Welsh said she ran for sheriff in the Republican primary in 1999 against four candidates who were all honorable men, but she felt she was uniquely qualified for the position. She even gained the endorsement of the Chester County Republican Committee. Welsh won the primary and general election that year, and she is currently serving her fifth term; each term for sheriff lasts four years.
Welsh said she is honored that the citizens of this county have elected her to serve as their sheriff these past 16 years, and she is very proud of all the good work the men and women of the sheriff’s office accomplish on a daily basis. She said there are about 70 deputies in the sheriff’s office, and a total of about 90 personnel, including administrative staff.
Welsh said she wanted to make sure that she served the office and citizens well during her first term because as the first woman sheriff, she was basically leading the path for other women who may want to serve as a sheriff or elected official.
Welsh recalled that when she first mentioned her interest in running for sheriff to Alan Novak, who was the chair of the Chester County Republican Committee at the time, he advised her not to use her nickname during the election. However, Welsh said she wanted to be genuine, and she couldn’t change who she was, so she kept the nickname. She said her grandfather gave her the nickname “Bunny” when she was a little girl, and she has kept that name ever since.
Welsh said that a sheriff must answer to the people, as an elected official, rather than a governing body, so that allows her to be independent with the office. She said one of her favorite things about leading the sheriff’s office is doing community outreach with children and senior citizens.
She said the worst part of being sheriff is the constant worry of the deputies going home safe at night, especially in this day and age. “Anybody in uniform anymore is a target,” she said.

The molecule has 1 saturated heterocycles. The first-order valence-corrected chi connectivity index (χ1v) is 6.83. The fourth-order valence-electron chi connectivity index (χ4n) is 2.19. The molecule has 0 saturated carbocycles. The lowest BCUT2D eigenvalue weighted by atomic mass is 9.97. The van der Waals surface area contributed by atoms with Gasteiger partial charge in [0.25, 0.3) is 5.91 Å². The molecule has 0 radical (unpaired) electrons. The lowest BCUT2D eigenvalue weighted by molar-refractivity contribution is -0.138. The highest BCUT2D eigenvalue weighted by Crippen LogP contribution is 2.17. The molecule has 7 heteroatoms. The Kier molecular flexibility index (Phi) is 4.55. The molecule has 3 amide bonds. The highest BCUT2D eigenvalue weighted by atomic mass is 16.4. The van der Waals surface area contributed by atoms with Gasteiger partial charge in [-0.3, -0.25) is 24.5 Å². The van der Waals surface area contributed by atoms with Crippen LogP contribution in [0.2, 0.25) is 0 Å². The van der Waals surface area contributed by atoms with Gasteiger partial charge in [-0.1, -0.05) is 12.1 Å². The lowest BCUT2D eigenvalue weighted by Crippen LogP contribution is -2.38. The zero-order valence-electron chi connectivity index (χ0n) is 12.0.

Welsh said when she has free time, she likes to play the keyboard, and she really enjoys spending time with her grandchildren.
Welsh is involved in several community organizations: she is a member of the Rotary Club of West Chester; vice president of the Chester County Hero Fund; and a board member of the Chester County Family Academy, Pennsylvania Leadership Charter School, National Flag Foundation, and Chester County Industrial Development Authority. She also serves as a commissioner on the Pennsylvania Commission for Women.
Welsh said she likes to talk to all kinds of kids, and she tries to encourage young men and young women, but particularly young women that are interested in law enforcement or criminal justice to look at careers in law enforcement at every level, because there are so many agencies at the local, state and federal levels that could benefit from having more women on their teams.
“Hopefully I can be a role model to some of them, that they want to grow up and run for sheriff or be a police chief, or move to Secret Service or the FBI,” Welsh said.”
Sheriff Carolyn “Bunny” Welsh
Carolyn “Bunny” Walsh
Sheriff Bunny Welsh, seated with her deputies who are sporting goatees, from left, Deputies Brad DeSando, Wayne Johnson, Robert Kearney, and David Reeves at the Chester County Sheriff Office in West Chester on Friday, Oct. 11, 2013.